Seo agency

4 Secrets Your SEO Agency Doesn’t Want You To Know

I spent the 23 years of my advertising career in agencies.

I’ve never had an “in-house” SEO job.

I think working at an ad agency — especially one that excels in research — is the best job in the world.

I’ve worked with clients of all types and sizes, all over the world, including Fortune 10 companies as well as sole proprietorships seeking leads.

Believe it or not, even with all this experience, I am always surprised by new scenarios in the agency/client relationship.

That being said, there are things that most people who haven’t spent time in an agency wouldn’t think about in the day-to-day that goes on between the agency and the client.

I’m about to shed some light on a few of these things.

Being a punching bag is part of the job

TV shows like Mad Men have made the advertising industry glamorous.

The image of the shiny, modern glass building on Madison Avenue has drawn many young hopefuls into learning about account management, traffic, media buying, and even research.

But there is a dark side to the world of agencies.

I answered customer questions on my honeymoon.

I was fired for the results of campaigns that I never even touched.

When my phone rings, wherever I am, I look at the caller ID – and if it’s a customer, I’ll never relax until I call them back.

If you work in an agency, your time ceases to be yours.

The proverbial “cattle waste” tends to go downhill when you work in an agency, and unfortunately, you’re at the bottom of the line.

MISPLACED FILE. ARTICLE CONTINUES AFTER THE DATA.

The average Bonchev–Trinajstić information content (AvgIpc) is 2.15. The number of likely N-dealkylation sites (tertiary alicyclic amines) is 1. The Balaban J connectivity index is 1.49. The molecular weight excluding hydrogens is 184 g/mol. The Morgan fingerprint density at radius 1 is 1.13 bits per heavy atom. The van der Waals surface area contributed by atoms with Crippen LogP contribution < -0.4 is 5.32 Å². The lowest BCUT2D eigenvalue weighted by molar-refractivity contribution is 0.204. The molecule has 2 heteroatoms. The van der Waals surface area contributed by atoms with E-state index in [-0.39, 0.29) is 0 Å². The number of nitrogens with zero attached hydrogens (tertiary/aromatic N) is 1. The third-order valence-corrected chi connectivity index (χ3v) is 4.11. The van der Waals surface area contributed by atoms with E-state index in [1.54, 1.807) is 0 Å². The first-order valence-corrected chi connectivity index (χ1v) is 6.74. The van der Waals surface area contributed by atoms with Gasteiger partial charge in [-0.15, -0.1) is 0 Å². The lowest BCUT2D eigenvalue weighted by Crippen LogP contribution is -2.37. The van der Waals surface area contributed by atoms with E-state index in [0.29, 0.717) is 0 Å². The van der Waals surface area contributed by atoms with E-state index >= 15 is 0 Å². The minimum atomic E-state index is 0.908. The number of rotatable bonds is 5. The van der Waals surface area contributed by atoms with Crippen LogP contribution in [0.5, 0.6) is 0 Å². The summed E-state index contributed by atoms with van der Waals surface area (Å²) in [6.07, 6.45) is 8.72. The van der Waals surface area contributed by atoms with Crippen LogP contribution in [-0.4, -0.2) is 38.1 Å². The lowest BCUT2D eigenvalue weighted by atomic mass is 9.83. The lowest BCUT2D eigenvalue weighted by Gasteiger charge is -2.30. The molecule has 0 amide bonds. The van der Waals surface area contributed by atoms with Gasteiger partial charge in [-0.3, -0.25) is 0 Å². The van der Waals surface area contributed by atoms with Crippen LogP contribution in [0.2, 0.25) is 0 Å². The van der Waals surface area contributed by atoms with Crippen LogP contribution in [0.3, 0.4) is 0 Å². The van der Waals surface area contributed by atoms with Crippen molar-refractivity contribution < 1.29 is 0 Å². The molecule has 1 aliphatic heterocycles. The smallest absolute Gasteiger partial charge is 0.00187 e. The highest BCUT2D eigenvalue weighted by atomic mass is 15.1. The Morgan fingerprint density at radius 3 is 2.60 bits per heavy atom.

I’ve been told that agency life isn’t for the old and weak.

I may be getting closer to the first, but I’m still far from the second.

The biggest mistake I see clients make with an agency is walking in with a big bluster and immediately ordering the agency staff.

It usually doesn’t quite live up to the stereotype of the screaming customer.

It’s more subtle, with lots of passive-aggressive tones and mentions of how the last agency was fired.

But make no mistake about it – agency staff judge you in the first meeting as much as you judge them – and later in the column we’ll explain why that’s important.

Kind Customers Finish First

Anyone who has ever been in the agency when assignments are made will attest to the “underground lobbying” that goes into which team gets a particular client.

Interesting clients will be very popular with agency staff at first – at least until the people involved in the account really show up.

Once a client is established in the agency trust me the people on the account know which clients are great to work with and which ones might be biting their head off for taking a 30 minute lunch break instead of eating a sad sandwich at your desk.

Trust me, you want account staff who want to work on your account.

If you’re nice, you’ll have the best people lobbying to work on your account.

It’s a really big problem if you work with a big agency.

Big agencies are great and have some of the best people, but they also have some of the worst account people.

The team you work with can be directly related to how you treat the staff you initially interact with.

I’m not saying you can’t hold your agency accountable – in fact, quite the contrary.

Your agency wants you to tell them how you think they are – trust me, it’s not always easy.